9th March 2012

An X-5 class flare erupted on the Sun from sunspot group AR1429 on the 7th March sending a cloud of charged particles towards the Earth. It seemed it was going to be a glancing blow, but the planetary K-index reached 7 (storm) on the night of the 9th March (Melbourne time) and Bz turned substantially south. Favourable conditions indeed for aurora, but would the auroral oval extend sufficiently north to reach Melbourne, would the weather hold up and would the scattered light from the full moon brighten the sky too much were questions I was asking myself. No better way to find out than go out and have a look a short drive along Port Phillip Bay!

As twilight faded a bank of cloud moved in from the south hiding any obvious auroral glows and projecting beams in that direction. Nevertheless I began taking photos from the time a 15sec exposure gave a mid-tone sky brightness. Close examination of the camera's screen gave a suggestion of developing coloured structures in the sky before they became covered by cloud.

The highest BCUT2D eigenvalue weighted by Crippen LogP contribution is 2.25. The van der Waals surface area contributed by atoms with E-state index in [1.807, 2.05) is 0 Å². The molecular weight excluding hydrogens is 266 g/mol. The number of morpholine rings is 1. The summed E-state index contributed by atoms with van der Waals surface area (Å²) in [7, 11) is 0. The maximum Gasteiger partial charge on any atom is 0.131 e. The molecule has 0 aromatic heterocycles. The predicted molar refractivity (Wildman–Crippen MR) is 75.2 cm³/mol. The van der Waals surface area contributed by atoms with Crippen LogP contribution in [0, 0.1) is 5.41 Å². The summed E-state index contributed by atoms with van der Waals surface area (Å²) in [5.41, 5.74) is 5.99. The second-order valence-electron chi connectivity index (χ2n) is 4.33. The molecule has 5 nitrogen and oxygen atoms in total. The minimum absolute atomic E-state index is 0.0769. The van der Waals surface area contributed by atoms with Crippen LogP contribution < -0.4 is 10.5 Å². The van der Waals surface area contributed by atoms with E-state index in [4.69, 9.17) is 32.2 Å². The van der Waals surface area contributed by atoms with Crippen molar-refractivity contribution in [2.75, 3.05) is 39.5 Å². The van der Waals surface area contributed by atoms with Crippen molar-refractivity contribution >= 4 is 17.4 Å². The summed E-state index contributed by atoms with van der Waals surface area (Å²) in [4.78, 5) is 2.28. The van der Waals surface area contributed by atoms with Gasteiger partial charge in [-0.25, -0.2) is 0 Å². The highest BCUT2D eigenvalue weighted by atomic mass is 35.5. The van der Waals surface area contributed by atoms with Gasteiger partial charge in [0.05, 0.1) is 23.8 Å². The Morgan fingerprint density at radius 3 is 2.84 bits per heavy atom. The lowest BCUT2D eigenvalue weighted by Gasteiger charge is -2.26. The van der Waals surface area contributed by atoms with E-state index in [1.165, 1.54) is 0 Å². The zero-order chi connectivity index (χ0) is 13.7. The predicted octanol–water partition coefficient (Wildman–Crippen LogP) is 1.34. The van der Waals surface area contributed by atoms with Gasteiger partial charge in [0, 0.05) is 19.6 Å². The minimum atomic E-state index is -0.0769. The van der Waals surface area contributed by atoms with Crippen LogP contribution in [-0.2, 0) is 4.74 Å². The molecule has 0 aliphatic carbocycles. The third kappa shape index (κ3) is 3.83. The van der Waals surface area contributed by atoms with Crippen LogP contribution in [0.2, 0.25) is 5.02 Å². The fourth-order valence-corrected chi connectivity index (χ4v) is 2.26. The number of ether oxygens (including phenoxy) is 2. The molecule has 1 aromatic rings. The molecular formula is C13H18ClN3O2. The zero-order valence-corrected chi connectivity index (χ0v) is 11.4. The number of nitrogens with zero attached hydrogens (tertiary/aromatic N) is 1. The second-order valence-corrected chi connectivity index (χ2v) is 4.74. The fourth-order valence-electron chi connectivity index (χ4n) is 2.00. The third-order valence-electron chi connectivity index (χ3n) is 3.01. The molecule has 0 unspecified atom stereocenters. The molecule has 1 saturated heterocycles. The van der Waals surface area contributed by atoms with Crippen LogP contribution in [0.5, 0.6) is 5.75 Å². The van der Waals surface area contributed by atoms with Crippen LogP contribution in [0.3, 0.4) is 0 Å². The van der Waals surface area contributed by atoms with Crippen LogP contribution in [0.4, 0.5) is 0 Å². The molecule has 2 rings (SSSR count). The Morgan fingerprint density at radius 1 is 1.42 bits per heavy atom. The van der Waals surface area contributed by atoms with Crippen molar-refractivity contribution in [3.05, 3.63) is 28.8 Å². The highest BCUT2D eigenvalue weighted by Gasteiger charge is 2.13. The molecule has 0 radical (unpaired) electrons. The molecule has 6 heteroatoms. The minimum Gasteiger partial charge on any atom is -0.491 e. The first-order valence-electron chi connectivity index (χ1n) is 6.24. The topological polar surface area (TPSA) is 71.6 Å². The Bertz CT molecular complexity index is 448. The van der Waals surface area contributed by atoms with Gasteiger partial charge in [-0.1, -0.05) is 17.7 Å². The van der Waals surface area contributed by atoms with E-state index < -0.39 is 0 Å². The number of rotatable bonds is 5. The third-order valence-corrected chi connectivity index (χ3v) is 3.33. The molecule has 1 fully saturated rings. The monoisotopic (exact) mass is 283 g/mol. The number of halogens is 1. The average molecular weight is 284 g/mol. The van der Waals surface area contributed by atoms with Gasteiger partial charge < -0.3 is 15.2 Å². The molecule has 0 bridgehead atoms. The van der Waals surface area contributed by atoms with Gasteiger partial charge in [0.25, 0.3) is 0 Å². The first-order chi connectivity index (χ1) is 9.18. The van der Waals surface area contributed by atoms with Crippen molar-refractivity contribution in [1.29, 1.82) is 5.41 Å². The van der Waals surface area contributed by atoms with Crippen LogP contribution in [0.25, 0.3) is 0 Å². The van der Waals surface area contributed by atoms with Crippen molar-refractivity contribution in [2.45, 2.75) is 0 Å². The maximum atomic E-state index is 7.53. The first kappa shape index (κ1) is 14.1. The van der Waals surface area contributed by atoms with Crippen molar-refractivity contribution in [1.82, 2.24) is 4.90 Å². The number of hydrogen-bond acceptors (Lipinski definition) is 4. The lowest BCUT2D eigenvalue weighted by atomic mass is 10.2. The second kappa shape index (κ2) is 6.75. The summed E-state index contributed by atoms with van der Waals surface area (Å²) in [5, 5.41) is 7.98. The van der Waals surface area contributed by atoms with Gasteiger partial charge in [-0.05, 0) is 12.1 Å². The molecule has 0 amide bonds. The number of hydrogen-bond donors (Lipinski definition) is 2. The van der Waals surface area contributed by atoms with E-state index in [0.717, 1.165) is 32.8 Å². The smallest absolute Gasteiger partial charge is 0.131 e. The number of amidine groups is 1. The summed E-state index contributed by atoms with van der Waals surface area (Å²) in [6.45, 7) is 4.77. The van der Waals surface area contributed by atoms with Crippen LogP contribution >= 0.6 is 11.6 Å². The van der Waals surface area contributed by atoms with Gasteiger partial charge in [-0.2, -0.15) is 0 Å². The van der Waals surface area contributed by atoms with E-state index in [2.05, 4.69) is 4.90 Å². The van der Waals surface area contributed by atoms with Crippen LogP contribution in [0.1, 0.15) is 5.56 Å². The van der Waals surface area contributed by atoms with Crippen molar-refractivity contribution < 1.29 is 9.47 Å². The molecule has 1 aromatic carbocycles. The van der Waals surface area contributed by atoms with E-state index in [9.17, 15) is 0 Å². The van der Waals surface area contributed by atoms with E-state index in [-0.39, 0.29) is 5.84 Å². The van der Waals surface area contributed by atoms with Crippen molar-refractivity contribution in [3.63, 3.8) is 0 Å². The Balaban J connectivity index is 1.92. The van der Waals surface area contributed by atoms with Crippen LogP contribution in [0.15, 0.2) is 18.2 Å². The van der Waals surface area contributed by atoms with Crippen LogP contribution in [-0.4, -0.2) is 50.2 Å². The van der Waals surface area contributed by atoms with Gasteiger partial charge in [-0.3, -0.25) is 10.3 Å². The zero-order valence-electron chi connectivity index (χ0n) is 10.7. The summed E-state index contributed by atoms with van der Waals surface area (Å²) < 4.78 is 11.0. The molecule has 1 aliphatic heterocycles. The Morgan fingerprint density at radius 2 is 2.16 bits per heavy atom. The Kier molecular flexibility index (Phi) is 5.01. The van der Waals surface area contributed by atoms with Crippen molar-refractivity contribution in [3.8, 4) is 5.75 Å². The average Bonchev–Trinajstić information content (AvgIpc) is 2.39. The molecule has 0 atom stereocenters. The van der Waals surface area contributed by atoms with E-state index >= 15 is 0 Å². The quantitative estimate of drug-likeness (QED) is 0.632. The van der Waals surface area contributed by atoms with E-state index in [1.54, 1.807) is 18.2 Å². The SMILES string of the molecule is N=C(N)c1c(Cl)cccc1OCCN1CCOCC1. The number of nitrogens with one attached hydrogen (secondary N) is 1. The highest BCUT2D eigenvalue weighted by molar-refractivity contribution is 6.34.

Loading the images onto the computer and doing a minimal amount of stretching confirmed some reddish structures to about 40 elevation due south and greenish glows below the Southern Cross. Roll on solar max!

20:43 AEDT (09:43UT): hints of red to the right of the Southern Cross and suggestion of greens below are visible to the S through the light-polluted and moon-lit sky. Canon 450D, 14mm lens at f3.2, ISO400, 14sec exposure.

20:45 AEDT (09:45UT): two minutes later, the reddish bands have moved southward. Camera details as above.
20:47 AEDT (09:47UT): two minutes later, the reddish bands have moved further southward and faded somewhat. Camera details as above.


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